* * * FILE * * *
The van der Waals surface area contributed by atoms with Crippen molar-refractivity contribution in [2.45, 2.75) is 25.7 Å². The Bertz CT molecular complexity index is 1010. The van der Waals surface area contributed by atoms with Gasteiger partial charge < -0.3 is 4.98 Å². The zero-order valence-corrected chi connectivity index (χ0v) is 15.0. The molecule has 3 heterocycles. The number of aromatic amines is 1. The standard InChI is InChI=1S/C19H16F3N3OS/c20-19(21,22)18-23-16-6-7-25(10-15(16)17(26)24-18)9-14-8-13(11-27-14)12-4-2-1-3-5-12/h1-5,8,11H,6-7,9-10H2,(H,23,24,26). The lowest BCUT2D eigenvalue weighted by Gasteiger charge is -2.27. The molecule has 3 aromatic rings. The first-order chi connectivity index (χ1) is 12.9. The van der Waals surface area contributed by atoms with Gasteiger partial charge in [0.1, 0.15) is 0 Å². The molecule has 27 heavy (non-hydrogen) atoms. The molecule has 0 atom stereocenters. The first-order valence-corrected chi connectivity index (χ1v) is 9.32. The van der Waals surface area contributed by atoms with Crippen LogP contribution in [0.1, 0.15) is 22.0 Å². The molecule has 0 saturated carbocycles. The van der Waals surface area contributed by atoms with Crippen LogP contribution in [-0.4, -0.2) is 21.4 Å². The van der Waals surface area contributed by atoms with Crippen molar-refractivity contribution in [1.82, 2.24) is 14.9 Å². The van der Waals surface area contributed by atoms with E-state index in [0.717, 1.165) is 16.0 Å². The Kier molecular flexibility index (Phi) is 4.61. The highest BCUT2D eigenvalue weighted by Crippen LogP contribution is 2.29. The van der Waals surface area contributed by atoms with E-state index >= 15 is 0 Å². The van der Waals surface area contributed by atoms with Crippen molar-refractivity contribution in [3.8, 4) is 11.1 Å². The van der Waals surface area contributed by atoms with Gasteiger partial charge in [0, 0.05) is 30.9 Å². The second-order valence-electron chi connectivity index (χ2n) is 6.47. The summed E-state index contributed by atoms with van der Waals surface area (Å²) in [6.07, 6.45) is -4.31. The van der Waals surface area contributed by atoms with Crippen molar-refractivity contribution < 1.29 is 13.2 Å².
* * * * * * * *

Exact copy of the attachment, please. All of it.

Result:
The van der Waals surface area contributed by atoms with Crippen molar-refractivity contribution in [2.45, 2.75) is 25.7 Å². The Bertz CT molecular complexity index is 1010. The van der Waals surface area contributed by atoms with Gasteiger partial charge < -0.3 is 4.98 Å². The zero-order valence-corrected chi connectivity index (χ0v) is 15.0. The molecule has 3 heterocycles. The number of aromatic amines is 1. The standard InChI is InChI=1S/C19H16F3N3OS/c20-19(21,22)18-23-16-6-7-25(10-15(16)17(26)24-18)9-14-8-13(11-27-14)12-4-2-1-3-5-12/h1-5,8,11H,6-7,9-10H2,(H,23,24,26). The lowest BCUT2D eigenvalue weighted by Gasteiger charge is -2.27. The molecule has 3 aromatic rings. The first-order chi connectivity index (χ1) is 12.9. The van der Waals surface area contributed by atoms with Gasteiger partial charge in [0.1, 0.15) is 0 Å². The molecule has 27 heavy (non-hydrogen) atoms. The molecule has 0 atom stereocenters. The first-order valence-corrected chi connectivity index (χ1v) is 9.32. The van der Waals surface area contributed by atoms with Crippen LogP contribution in [0.1, 0.15) is 22.0 Å². The molecule has 0 saturated carbocycles. The van der Waals surface area contributed by atoms with Crippen LogP contribution in [-0.4, -0.2) is 21.4 Å². The van der Waals surface area contributed by atoms with Crippen molar-refractivity contribution in [1.82, 2.24) is 14.9 Å². The van der Waals surface area contributed by atoms with E-state index in [0.717, 1.165) is 16.0 Å². The Kier molecular flexibility index (Phi) is 4.61. The highest BCUT2D eigenvalue weighted by Crippen LogP contribution is 2.29. The van der Waals surface area contributed by atoms with E-state index >= 15 is 0 Å². The van der Waals surface area contributed by atoms with Crippen molar-refractivity contribution in [3.8, 4) is 11.1 Å². The van der Waals surface area contributed by atoms with Gasteiger partial charge in [0, 0.05) is 30.9 Å². The second-order valence-electron chi connectivity index (χ2n) is 6.47. The summed E-state index contributed by atoms with van der Waals surface area (Å²) in [6.07, 6.45) is -4.31. The van der Waals surface area contributed by atoms with Crippen molar-refractivity contribution < 1.29 is 13.2 Å².